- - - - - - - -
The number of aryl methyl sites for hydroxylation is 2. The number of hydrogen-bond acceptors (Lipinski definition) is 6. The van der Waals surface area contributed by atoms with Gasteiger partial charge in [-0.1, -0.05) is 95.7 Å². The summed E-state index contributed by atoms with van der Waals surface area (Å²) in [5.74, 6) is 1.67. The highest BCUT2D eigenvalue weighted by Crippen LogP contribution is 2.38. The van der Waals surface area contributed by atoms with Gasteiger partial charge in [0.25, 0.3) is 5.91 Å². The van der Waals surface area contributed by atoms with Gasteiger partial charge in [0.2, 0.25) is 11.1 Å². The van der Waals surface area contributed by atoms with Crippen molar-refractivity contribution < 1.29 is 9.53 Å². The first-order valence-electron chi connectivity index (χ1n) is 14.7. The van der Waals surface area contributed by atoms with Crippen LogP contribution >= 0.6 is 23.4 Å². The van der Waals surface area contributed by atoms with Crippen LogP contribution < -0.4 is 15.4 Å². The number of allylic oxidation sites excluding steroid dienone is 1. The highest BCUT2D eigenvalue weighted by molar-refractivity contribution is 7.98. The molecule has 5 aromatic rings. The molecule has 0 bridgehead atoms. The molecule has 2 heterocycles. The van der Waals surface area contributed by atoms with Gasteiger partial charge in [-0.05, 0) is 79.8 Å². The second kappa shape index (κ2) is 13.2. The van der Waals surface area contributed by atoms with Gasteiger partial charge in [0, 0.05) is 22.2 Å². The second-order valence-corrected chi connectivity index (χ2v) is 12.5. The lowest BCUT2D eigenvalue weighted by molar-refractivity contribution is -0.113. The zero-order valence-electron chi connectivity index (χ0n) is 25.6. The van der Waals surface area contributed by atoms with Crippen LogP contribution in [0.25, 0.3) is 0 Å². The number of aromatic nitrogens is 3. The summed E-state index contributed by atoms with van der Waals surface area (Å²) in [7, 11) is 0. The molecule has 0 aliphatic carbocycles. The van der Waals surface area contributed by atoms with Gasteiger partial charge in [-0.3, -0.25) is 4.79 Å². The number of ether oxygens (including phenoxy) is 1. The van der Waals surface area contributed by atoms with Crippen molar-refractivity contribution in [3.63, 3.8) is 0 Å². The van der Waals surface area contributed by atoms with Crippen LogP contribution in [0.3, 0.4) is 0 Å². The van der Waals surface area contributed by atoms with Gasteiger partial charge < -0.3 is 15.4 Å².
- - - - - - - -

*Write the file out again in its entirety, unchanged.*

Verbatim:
The number of aryl methyl sites for hydroxylation is 2. The number of hydrogen-bond acceptors (Lipinski definition) is 6. The van der Waals surface area contributed by atoms with Gasteiger partial charge in [-0.1, -0.05) is 95.7 Å². The summed E-state index contributed by atoms with van der Waals surface area (Å²) in [5.74, 6) is 1.67. The highest BCUT2D eigenvalue weighted by Crippen LogP contribution is 2.38. The van der Waals surface area contributed by atoms with Gasteiger partial charge in [0.25, 0.3) is 5.91 Å². The van der Waals surface area contributed by atoms with Gasteiger partial charge in [0.2, 0.25) is 11.1 Å². The van der Waals surface area contributed by atoms with Crippen molar-refractivity contribution < 1.29 is 9.53 Å². The first-order valence-electron chi connectivity index (χ1n) is 14.7. The van der Waals surface area contributed by atoms with Crippen LogP contribution >= 0.6 is 23.4 Å². The van der Waals surface area contributed by atoms with Crippen LogP contribution < -0.4 is 15.4 Å². The number of allylic oxidation sites excluding steroid dienone is 1. The highest BCUT2D eigenvalue weighted by molar-refractivity contribution is 7.98. The molecule has 5 aromatic rings. The molecule has 0 bridgehead atoms. The molecule has 2 heterocycles. The van der Waals surface area contributed by atoms with Gasteiger partial charge in [-0.05, 0) is 79.8 Å². The second kappa shape index (κ2) is 13.2. The van der Waals surface area contributed by atoms with Gasteiger partial charge in [0, 0.05) is 22.2 Å². The second-order valence-corrected chi connectivity index (χ2v) is 12.5. The lowest BCUT2D eigenvalue weighted by molar-refractivity contribution is -0.113. The zero-order valence-electron chi connectivity index (χ0n) is 25.6. The van der Waals surface area contributed by atoms with Crippen LogP contribution in [0.25, 0.3) is 0 Å². The number of aromatic nitrogens is 3. The summed E-state index contributed by atoms with van der Waals surface area (Å²) in [7, 11) is 0. The molecule has 0 aliphatic carbocycles. The van der Waals surface area contributed by atoms with Gasteiger partial charge in [-0.3, -0.25) is 4.79 Å². The number of ether oxygens (including phenoxy) is 1. The van der Waals surface area contributed by atoms with Crippen molar-refractivity contribution in [3.63, 3.8) is 0 Å². The van der Waals surface area contributed by atoms with Crippen LogP contribution in [0.3, 0.4) is 0 Å². The van der Waals surface area contributed by atoms with Gasteiger partial charge < -0.3 is 15.4 Å².